In a conversation I had with a man in 2016 who had jumped out of his car to start peeing on the sidewalk in front of my house (despite surveillance cameras pointed right at him), he told me his plight:
Uber driver: I plan to quit as soon as I got my $700 bonus for 100 rides
Me: Because you just needed that quick money?
Uber driver: No, man there are no restrooms. I’m tired of taking a shit on sidewalks and peeing in newspaper boxes. It’s degrading
There definitely was a spike in 2016, which perhaps could have been correlated to gig economy workers seeing that $700 bonus and wandering into the city.
Sightings of human feces on the sidewalks are now a regular occurrence; over the past 10 years, complaints about human waste have increased 400%. People now call the city 65 times a day to report poop, and there have been 14,597 calls in 2018 alone. Last year, software engineer Jenn Wong even created a poop map of San Francisco, showing the concentration of incidents across the city. New mayor London Breed said: “There is more feces on the sidewalks than I’ve ever seen growing up here.” In a revolting recent incident, a 20lb bag of fecal waste showed up on a street in the city’s Tenderloin district.
Do you know what also became a regular occurrence over the past 10 years? Ride share vehicles with drivers needing to poop and no time or place to go.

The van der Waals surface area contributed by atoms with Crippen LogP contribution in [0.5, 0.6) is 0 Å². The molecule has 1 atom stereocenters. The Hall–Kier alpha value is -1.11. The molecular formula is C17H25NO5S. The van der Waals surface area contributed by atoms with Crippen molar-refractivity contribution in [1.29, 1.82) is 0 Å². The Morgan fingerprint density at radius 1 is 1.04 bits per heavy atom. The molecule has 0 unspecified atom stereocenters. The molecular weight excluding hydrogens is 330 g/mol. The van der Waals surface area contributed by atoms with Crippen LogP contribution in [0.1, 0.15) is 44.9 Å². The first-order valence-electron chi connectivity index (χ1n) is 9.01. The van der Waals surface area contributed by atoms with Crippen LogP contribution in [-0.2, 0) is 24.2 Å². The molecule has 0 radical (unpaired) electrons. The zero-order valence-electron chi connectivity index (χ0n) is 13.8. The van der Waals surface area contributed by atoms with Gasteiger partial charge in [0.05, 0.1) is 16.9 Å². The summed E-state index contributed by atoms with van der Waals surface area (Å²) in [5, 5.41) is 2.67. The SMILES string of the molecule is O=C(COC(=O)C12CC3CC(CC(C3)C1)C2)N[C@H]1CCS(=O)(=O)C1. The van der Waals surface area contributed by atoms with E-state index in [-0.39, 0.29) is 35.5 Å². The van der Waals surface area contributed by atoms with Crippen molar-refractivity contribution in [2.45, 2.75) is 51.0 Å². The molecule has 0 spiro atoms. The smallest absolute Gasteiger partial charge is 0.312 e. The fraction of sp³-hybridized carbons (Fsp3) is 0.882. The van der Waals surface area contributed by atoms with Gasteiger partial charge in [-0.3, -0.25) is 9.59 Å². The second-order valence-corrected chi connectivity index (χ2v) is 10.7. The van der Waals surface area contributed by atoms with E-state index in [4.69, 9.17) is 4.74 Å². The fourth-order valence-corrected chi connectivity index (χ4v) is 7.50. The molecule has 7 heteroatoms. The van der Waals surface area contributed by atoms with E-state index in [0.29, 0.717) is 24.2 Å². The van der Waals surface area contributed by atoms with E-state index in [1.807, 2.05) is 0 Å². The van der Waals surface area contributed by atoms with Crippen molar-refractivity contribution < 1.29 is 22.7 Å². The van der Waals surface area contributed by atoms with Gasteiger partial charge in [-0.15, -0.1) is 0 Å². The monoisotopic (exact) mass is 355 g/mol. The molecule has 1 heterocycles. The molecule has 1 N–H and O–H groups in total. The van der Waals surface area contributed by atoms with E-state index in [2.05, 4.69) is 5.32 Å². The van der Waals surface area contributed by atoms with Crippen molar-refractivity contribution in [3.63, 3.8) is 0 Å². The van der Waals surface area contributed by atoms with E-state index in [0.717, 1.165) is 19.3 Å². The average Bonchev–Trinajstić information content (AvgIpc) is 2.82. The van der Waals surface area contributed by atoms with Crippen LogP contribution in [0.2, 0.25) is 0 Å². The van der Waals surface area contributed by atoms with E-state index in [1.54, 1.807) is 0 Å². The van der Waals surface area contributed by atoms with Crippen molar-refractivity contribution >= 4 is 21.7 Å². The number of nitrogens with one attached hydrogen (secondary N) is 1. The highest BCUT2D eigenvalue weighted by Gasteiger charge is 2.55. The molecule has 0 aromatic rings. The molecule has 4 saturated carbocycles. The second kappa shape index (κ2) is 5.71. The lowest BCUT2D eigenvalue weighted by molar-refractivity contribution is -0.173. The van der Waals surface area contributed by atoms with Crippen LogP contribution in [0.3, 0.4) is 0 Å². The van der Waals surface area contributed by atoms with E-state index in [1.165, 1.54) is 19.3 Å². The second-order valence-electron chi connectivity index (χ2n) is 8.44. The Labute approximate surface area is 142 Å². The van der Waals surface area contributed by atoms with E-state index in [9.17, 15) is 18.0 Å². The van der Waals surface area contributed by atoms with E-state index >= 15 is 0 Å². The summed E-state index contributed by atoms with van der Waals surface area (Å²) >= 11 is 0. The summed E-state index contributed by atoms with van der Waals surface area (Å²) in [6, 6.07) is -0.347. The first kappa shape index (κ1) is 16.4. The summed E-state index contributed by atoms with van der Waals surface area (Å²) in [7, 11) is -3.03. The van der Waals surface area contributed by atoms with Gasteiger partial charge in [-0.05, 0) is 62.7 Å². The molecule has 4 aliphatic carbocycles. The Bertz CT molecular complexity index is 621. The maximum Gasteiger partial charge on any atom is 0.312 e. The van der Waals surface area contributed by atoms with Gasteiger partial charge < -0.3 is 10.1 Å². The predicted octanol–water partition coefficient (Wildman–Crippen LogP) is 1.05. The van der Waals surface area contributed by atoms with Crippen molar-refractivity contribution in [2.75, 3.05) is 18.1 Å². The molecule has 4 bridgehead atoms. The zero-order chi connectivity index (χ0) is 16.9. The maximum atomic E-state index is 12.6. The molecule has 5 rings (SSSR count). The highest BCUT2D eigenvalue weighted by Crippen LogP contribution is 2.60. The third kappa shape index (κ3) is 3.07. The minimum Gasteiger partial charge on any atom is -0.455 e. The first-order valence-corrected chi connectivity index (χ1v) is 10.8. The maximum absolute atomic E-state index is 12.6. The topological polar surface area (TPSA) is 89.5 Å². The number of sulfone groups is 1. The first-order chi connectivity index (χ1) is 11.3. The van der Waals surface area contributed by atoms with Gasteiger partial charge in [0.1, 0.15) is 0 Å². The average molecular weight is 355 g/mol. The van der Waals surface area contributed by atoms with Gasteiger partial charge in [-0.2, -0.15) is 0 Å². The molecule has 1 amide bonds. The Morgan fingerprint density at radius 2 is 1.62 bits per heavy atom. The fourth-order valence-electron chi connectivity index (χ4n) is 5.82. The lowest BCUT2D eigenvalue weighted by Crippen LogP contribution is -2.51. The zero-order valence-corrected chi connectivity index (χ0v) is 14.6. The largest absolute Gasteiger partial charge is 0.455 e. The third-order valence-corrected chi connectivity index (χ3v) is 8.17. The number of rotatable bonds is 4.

Many people mistakenly attribute the dirty truth about ride-share driver behavior to homelessness, despite curious facts like “there aren’t actually more homeless people than there have been in the past”.
People also ignore the fact that being homeless and living on the street doesn’t mean that people don’t care about their living environment. Homeless are known actually to clean and sweep, whereas a driver is far more likely to poop at whatever spot they can get away with and then scoot.
I’m not sure why it is so hard for people to admit that a massive rise in ride-sharing drivers and no public restrooms for them becomes an obvious contributor of waste problems.
In one case I even saw an Uber SUV stop in the middle of a street, a passenger with a dog jumped out and peed directly uphill from a small restaurant with sidewalk seating…the Uber crew then jumped back in and sped away as those eating watched helplessly while rivers of hot dog urine flowed under their dining tables.
That kind of scenario is common sense bad, no? Just look at ride-sharing booms in the 1800s for cities like London, which led to special huts being built for driver care and control.
By 1898 newspapers around the world reported “40 shelters in London, accommodating 3500 cabmen, and there was a fund, provided mostly by subscription, for the maintenance of them.”